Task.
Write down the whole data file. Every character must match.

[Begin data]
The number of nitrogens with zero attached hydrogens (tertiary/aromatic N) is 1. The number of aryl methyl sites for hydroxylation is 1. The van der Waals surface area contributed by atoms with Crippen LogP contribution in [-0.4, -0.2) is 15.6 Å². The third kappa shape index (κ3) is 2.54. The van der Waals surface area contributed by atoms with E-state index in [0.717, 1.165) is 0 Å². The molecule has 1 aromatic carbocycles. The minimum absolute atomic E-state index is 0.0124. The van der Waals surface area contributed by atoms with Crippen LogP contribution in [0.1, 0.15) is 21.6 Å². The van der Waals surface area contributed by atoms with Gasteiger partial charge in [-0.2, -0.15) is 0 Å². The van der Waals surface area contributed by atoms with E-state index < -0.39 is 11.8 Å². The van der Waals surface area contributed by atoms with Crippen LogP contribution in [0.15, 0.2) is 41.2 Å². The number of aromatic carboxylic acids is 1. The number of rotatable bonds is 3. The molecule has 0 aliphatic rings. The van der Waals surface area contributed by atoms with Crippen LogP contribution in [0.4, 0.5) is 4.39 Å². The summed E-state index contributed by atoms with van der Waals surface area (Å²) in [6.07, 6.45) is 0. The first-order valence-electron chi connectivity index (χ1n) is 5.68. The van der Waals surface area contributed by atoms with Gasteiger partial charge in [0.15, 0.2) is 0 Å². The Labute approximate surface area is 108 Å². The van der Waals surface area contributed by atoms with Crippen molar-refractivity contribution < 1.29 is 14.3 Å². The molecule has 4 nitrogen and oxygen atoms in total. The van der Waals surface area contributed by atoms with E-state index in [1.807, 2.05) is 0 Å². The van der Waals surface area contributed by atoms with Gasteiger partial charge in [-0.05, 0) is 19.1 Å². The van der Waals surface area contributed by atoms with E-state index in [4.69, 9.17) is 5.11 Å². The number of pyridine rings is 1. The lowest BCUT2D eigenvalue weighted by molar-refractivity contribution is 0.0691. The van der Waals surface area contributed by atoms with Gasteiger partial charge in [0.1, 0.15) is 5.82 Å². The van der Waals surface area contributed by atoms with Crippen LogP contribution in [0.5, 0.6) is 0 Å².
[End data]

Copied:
The number of nitrogens with zero attached hydrogens (tertiary/aromatic N) is 1. The number of aryl methyl sites for hydroxylation is 1. The van der Waals surface area contributed by atoms with Crippen LogP contribution in [-0.4, -0.2) is 15.6 Å². The third kappa shape index (κ3) is 2.54. The van der Waals surface area contributed by atoms with E-state index in [0.717, 1.165) is 0 Å². The molecule has 1 aromatic carbocycles. The minimum absolute atomic E-state index is 0.0124. The van der Waals surface area contributed by atoms with Crippen LogP contribution in [0.1, 0.15) is 21.6 Å². The van der Waals surface area contributed by atoms with Gasteiger partial charge in [-0.2, -0.15) is 0 Å². The van der Waals surface area contributed by atoms with E-state index < -0.39 is 11.8 Å². The van der Waals surface area contributed by atoms with Crippen LogP contribution in [0.15, 0.2) is 41.2 Å². The number of aromatic carboxylic acids is 1. The number of rotatable bonds is 3. The molecule has 0 aliphatic rings. The van der Waals surface area contributed by atoms with Crippen LogP contribution in [0.4, 0.5) is 4.39 Å². The summed E-state index contributed by atoms with van der Waals surface area (Å²) in [6.07, 6.45) is 0. The first-order valence-electron chi connectivity index (χ1n) is 5.68. The van der Waals surface area contributed by atoms with Gasteiger partial charge in [0.15, 0.2) is 0 Å². The Labute approximate surface area is 108 Å². The van der Waals surface area contributed by atoms with Crippen molar-refractivity contribution < 1.29 is 14.3 Å². The molecule has 4 nitrogen and oxygen atoms in total. The van der Waals surface area contributed by atoms with E-state index in [1.807, 2.05) is 0 Å². The van der Waals surface area contributed by atoms with Gasteiger partial charge in [-0.05, 0) is 19.1 Å². The van der Waals surface area contributed by atoms with E-state index in [4.69, 9.17) is 5.11 Å². The number of pyridine rings is 1. The lowest BCUT2D eigenvalue weighted by molar-refractivity contribution is 0.0691. The van der Waals surface area contributed by atoms with Gasteiger partial charge in [0.1, 0.15) is 5.82 Å². The van der Waals surface area contributed by atoms with Crippen LogP contribution in [0.5, 0.6) is 0 Å².